In our blog we will try to provide you with general information regarding family law, as well as updates in important cases and statutes dealing with family law in New Hampshire. This is not to be construed as legal advice. Every case is unique and small facts can make a difference.
Your New Hampshire Divorce and Your Four Legged Family Members
Did you include the four legged members of your family on your shopping list this holiday season? If so, you aren’t alone. On average, Americans spend nearly $50 billion on their pets each year. Unsurprisingly, pets often become members of our family. In fact, there are a number of New Hampshire citizens who prefer their pets to actual people.
It is not uncommon for new clients to ask our NH family law attorneys “What will happen to our pets after our divorce is finalized?”
Although our pets become a part of our families and we often treat them like children, New Hampshire Family and Probate Courts do not classify pets as children. Subsequently, “custody” of your pooch is most decidedly not determined by NH child custody laws, which take the best interests of children into consideration.
In the event of a New Hampshire divorce case, pets will be classified as property. As such, pets are subject to New Hampshire’s equitable division of property laws, pursuant to RSA 458:5 and 458:9. Regardless of how much you might love your pets, your dog, cat, or lizard possesses no more legal standing, under New Hampshire state law, than your lawnmower or living room furniture.
In compliance with NH divorce laws, all property that is mutually owned by either party in a divorce case, “no matter where situated, when acquired, or how acquired”, is subjected to equitable division during divorce proceedings. This means that you and your former spouse must fairly divide all property between the two of you, including your pets.
When determining exactly how your marital property should be divided, a New Hampshire court will take into account a number of different factors, including, amongst other elements, how long your marriage lasted, the conduct of both parties with regards to the marriage’s breakup, the age and health of both parties, their occupation and station, both parties’ estates, each party’s contributions to the preservation and acquisition of the marital estate, each party’s homemaking contributions, and each party’s needs.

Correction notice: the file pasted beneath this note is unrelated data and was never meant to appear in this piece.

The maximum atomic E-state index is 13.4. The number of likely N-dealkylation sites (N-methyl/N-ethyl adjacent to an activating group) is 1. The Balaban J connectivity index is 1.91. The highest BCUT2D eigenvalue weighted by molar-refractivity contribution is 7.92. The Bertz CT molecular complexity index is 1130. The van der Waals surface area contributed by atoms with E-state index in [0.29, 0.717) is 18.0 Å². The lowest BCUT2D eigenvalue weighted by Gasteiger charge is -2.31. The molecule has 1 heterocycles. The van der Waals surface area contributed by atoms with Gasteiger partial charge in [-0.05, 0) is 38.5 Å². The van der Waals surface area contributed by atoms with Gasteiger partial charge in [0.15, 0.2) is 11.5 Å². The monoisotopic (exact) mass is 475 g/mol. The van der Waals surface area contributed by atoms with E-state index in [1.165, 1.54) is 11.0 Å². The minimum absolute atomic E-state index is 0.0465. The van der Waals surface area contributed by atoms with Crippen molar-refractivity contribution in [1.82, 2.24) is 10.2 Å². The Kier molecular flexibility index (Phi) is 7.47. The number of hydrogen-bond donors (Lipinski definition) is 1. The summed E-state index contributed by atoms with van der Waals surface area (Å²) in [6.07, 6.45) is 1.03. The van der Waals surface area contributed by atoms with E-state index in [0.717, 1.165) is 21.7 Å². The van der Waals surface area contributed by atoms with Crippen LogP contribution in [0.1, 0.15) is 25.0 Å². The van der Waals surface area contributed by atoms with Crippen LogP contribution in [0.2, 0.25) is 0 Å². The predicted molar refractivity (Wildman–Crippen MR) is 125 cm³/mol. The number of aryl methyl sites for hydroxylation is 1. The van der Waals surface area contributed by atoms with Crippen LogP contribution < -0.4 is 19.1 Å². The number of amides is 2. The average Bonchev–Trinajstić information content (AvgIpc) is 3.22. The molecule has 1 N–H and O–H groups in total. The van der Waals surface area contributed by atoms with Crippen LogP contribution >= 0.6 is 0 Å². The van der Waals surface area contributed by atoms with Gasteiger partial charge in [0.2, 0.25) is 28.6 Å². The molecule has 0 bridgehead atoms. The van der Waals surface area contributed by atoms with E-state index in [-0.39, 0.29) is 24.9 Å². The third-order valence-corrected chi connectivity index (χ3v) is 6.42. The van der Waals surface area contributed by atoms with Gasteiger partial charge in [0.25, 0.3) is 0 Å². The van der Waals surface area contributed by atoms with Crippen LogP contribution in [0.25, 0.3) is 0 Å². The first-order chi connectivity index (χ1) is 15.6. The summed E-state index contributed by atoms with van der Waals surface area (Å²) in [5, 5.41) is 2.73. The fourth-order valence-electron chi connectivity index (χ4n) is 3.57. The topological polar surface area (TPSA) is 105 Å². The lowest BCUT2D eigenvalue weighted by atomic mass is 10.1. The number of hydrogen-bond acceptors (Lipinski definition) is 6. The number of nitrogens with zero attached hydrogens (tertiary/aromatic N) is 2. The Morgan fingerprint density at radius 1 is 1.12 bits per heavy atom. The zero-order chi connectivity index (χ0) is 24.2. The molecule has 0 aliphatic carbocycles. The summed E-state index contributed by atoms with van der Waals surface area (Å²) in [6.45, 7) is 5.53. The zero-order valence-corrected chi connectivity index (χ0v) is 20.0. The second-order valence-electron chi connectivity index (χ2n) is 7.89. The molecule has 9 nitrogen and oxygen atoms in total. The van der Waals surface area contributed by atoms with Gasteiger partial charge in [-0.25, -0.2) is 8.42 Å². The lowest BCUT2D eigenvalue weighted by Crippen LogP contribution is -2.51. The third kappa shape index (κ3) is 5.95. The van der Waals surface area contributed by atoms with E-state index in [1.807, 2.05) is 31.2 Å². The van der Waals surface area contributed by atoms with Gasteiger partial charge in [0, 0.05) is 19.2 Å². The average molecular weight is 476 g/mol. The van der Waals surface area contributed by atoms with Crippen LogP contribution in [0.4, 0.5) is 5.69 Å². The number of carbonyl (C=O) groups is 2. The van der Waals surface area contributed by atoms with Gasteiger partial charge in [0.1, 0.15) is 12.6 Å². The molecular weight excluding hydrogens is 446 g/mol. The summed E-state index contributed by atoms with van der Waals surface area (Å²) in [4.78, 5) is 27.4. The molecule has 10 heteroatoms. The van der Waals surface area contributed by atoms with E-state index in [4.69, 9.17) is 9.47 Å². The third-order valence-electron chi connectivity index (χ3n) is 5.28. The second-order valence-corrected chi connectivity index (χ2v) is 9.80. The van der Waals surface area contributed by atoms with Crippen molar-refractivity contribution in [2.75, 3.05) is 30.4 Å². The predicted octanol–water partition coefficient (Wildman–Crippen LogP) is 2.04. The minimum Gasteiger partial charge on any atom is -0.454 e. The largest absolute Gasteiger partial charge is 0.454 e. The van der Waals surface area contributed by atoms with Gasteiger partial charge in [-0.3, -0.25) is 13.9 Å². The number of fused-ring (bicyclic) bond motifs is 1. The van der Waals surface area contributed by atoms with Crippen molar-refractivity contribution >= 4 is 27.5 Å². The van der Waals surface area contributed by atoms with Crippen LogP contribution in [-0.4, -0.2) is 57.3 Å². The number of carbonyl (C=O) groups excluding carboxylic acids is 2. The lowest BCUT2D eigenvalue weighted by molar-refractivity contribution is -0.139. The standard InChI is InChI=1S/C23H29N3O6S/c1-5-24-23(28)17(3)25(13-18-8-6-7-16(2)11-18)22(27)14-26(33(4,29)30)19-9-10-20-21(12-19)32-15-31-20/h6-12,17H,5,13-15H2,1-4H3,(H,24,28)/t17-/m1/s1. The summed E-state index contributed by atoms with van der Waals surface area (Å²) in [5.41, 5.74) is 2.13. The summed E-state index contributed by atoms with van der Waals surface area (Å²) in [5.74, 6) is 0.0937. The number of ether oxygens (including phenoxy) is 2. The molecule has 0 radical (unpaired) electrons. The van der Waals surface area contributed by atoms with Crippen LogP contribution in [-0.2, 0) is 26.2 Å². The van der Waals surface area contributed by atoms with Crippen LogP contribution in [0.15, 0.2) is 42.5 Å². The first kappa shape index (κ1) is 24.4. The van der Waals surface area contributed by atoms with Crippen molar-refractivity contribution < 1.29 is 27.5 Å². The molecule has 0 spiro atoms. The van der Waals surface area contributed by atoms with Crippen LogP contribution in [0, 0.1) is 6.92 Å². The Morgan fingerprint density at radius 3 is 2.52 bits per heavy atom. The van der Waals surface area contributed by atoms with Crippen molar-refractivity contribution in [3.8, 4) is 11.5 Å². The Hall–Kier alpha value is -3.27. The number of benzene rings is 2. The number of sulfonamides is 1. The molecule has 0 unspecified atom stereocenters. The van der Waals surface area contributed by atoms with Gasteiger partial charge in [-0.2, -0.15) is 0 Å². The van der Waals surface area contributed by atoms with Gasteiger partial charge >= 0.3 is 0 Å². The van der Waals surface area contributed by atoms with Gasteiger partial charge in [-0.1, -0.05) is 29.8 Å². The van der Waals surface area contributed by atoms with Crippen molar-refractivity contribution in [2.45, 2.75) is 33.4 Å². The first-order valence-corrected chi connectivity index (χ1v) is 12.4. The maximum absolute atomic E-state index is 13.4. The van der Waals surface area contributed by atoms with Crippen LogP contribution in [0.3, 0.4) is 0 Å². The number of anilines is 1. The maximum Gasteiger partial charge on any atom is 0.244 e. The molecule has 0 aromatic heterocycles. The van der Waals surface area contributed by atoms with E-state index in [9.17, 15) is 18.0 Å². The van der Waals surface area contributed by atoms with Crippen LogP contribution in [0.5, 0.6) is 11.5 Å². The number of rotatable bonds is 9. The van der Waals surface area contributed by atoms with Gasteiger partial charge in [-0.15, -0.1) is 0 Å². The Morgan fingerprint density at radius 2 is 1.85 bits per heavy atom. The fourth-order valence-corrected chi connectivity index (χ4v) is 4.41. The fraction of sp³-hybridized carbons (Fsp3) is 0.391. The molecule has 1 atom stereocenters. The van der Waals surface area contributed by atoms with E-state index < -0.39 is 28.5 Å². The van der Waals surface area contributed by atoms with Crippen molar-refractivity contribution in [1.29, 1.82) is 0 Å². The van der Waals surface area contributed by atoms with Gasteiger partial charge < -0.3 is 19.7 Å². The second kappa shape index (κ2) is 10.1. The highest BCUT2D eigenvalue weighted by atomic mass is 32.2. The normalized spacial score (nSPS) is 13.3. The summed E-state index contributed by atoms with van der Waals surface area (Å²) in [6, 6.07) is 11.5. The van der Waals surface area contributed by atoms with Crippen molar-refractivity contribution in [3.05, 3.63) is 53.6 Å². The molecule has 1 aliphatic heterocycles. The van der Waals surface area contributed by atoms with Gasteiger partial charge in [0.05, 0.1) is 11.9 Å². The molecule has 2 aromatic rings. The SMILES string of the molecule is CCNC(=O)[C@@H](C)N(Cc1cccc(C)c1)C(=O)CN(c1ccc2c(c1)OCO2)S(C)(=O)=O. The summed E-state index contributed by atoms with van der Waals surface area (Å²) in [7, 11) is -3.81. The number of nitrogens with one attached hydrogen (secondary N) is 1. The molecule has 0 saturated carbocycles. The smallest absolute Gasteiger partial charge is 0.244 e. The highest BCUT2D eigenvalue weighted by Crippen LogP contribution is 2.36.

Although pets are classified as property under New Hampshire law, it is not unusual for an NH court to take into account whether a pet was owned by one spouse prior to the marriage and which party served as the primary caregiver to the pet during the course of the marriage.
Your concern for your pets’ well-being is quite understandable, and our NH family law attorneys understand how important it is to you. When it comes to the custody of pets, we can work closely with you to reach an agreement with your former spouse regarding pet ownership. If these efforts fail, then we will work diligently within the court system to ensure that you obtain custody of your beloved four legged friend.
To set up a free consultation regarding your case, or to have your questions answered by one of our experienced NH divorce lawyers, contact our law firm today via email, phone, or through our website.
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